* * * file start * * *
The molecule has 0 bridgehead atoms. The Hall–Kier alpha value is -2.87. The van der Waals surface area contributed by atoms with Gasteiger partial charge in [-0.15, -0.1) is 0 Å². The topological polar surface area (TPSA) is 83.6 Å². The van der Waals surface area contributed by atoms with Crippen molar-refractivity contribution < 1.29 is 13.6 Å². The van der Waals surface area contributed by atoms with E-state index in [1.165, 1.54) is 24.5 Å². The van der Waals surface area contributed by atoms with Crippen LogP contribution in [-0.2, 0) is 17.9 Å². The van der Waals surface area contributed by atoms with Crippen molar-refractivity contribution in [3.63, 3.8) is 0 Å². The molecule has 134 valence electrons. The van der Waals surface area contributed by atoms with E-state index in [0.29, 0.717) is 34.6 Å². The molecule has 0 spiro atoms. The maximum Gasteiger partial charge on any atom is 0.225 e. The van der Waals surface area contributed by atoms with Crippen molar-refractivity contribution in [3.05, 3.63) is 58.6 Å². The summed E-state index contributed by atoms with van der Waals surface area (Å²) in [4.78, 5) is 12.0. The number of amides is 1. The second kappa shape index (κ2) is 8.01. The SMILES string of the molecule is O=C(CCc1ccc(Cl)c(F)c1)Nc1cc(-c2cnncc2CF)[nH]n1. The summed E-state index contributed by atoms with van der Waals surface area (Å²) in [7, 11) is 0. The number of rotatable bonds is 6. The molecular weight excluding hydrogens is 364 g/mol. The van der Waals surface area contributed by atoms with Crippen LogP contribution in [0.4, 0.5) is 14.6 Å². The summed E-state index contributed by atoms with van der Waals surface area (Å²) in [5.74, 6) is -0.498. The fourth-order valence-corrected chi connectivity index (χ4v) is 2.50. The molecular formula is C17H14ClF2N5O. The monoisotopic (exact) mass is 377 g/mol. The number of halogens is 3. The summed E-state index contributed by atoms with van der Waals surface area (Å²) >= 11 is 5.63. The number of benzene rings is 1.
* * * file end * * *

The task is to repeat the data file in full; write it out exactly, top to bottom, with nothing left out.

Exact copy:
The molecule has 0 bridgehead atoms. The Hall–Kier alpha value is -2.87. The van der Waals surface area contributed by atoms with Gasteiger partial charge in [-0.15, -0.1) is 0 Å². The topological polar surface area (TPSA) is 83.6 Å². The van der Waals surface area contributed by atoms with Crippen molar-refractivity contribution < 1.29 is 13.6 Å². The van der Waals surface area contributed by atoms with E-state index in [1.165, 1.54) is 24.5 Å². The van der Waals surface area contributed by atoms with Crippen LogP contribution in [-0.2, 0) is 17.9 Å². The van der Waals surface area contributed by atoms with Crippen molar-refractivity contribution in [3.63, 3.8) is 0 Å². The molecule has 134 valence electrons. The van der Waals surface area contributed by atoms with E-state index in [0.29, 0.717) is 34.6 Å². The molecule has 0 spiro atoms. The maximum Gasteiger partial charge on any atom is 0.225 e. The van der Waals surface area contributed by atoms with Crippen molar-refractivity contribution in [3.05, 3.63) is 58.6 Å². The summed E-state index contributed by atoms with van der Waals surface area (Å²) in [4.78, 5) is 12.0. The number of amides is 1. The second kappa shape index (κ2) is 8.01. The SMILES string of the molecule is O=C(CCc1ccc(Cl)c(F)c1)Nc1cc(-c2cnncc2CF)[nH]n1. The summed E-state index contributed by atoms with van der Waals surface area (Å²) in [7, 11) is 0. The number of rotatable bonds is 6. The molecular weight excluding hydrogens is 364 g/mol. The van der Waals surface area contributed by atoms with Crippen LogP contribution in [0.4, 0.5) is 14.6 Å². The summed E-state index contributed by atoms with van der Waals surface area (Å²) in [5.74, 6) is -0.498. The fourth-order valence-corrected chi connectivity index (χ4v) is 2.50. The molecular formula is C17H14ClF2N5O. The monoisotopic (exact) mass is 377 g/mol. The number of halogens is 3. The summed E-state index contributed by atoms with van der Waals surface area (Å²) >= 11 is 5.63. The number of benzene rings is 1.